Philosophy of teaching
Design education is the intersection of critical thought, creative problem solving, and representation skills. In my classroom, I support student development of each skill through an environment where students take risks, make mistakes, and respond to critique, all in an effort to creatively discover a uniquely appropriate design solution. To think critically about a design problem requires a student’s ability to understand the problem holistically. Creative problem solving requires a designer’s ability to explore multiple solutions, examine the relative success of how well each solution addresses the problem, and re-explore new solutions based on the information gathered from each solution. Many beginning design students struggle with the organic non-linear nature of problem solving. Furthermore, students struggle with the notion that one often finds success through the failed execution of multiple design experiments.
In Self-Theories: Their Role in Motivation, Personality, and Development, Carol Dweck describes the “patterns of vulnerability and hardiness that students display as they confront difficulty”. Through her research with 5th and 6th grade learners and their ability to conceptually solve difficult problems, Dweck identifies a strong connection between an individuals belief of fixed or malleable intelligence and how that students engages (or disengages) new problems. If a student believes that intelligence is acquired as one grows, challenges are seen as an opportunity for intellectual growth. Failure is not a reflection of their ability, so the associated risks are low. If a student believes that intelligence is fixed at birth, each challenge is the potential end of their intelligence. Failure signals the limit of one’s ability to learn and is usually avoided through disengagement and/or avoidance.
Teaching critical thinking through creative problem solving to beginning design students mirrors the behavior of 5th and 6th graders. Some young designers immediately relish the challenge and ambiguity of design problems in studio. These students make teaching design seem incredibly easy. Another set of young designers react to each new assignment as the potential end of their design career. They avoid potential failure through procrastination, lack of engagement in project goals, or by simply redefining the assignment to something that they already understand. I see the relative success and failure of my studio teaching in my ability to both challenge those students who give more than what is expected and scaffold assignments so that “helpless learners” can learn to find success through smaller accomplishments and recognize the role of failure in problem solving.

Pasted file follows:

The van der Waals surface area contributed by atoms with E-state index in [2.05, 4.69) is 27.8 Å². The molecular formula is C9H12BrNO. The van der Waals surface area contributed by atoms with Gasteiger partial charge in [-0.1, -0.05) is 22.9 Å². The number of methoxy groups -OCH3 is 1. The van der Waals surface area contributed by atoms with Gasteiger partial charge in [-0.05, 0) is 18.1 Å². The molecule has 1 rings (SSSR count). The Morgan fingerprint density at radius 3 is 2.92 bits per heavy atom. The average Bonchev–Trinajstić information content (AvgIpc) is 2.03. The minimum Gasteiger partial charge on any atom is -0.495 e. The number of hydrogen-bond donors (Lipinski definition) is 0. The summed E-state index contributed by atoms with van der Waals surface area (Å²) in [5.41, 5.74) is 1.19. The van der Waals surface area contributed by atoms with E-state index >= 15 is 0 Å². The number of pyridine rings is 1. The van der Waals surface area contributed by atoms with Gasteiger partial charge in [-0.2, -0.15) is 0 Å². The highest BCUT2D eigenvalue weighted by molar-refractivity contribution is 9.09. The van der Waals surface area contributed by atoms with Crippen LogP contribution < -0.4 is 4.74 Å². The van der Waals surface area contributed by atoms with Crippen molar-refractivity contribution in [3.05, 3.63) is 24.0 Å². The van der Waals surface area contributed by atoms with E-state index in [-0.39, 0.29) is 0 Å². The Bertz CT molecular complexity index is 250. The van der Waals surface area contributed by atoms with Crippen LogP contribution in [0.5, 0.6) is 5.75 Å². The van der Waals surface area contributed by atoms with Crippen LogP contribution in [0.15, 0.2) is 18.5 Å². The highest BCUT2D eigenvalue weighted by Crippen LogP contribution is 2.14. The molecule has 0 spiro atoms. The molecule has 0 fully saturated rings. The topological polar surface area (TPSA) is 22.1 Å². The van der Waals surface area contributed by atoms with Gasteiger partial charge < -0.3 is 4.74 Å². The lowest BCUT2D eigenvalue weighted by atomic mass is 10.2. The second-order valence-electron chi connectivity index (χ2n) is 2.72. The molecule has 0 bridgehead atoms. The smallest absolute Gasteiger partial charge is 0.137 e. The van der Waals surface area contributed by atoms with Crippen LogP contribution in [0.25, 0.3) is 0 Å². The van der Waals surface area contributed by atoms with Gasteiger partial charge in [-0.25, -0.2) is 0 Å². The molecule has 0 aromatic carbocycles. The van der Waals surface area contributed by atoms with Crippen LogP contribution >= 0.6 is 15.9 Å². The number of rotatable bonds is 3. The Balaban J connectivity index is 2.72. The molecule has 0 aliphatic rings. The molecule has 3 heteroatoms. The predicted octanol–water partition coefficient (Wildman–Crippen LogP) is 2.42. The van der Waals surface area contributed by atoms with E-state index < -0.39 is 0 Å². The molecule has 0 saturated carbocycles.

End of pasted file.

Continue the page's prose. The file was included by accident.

In my classroom, I create an environment to help students separate their intelligence from their ego. By allowing students to see their design education as something that is acquired through experience (both good and bad), they are more likely to take risks and engage new problems without fear of failure. My pedagogical approach differs for each student but always includes: clear learning goals for an assignment, transparent evaluation methods, and opportunities for students to improve understanding through their peers’ success. Clearly stated learning goals provide a framework for struggling students to attack a particular assignment without pre-determining the solution. Desk critique and group critiques that directly engage these learning goals help all students understanding the intellectual focus of an exercise. Measuring a student’s understanding through their work, words, and ability to talk about peer work provides multiple opportunities for students to demonstrate understanding and explore the project.
I measure a student’s successful development of critical thinking skills through their ability to solve new complex problems applying data gathered in earlier projects. Because almost everything is new to students in foundation studio, I develop projects that progress in complexity through the addition of variables including design principles, program, and context. Development of critical thinking can then be measured by a student’s ability to solve the new variables while continuing to strengthen their understanding of concepts in prior projects.
I measure my success as an educator in the growth of each student during the semester. For the student who understands how to think critically on day one, I am successful if I am able to introduce them to new methods and strategies to evaluate a problem. For the student who struggles through week eight, I am successful if s/he leaves the studio having solved one new problem on her/his own. My struggle as a design educator is finding the balance to work with both levels of student understanding within a single studio. As an educator I strive to learn new methods to engage a diverse body of learners in critical thought, creative problem solving, and representation.
– Douglas R Seidler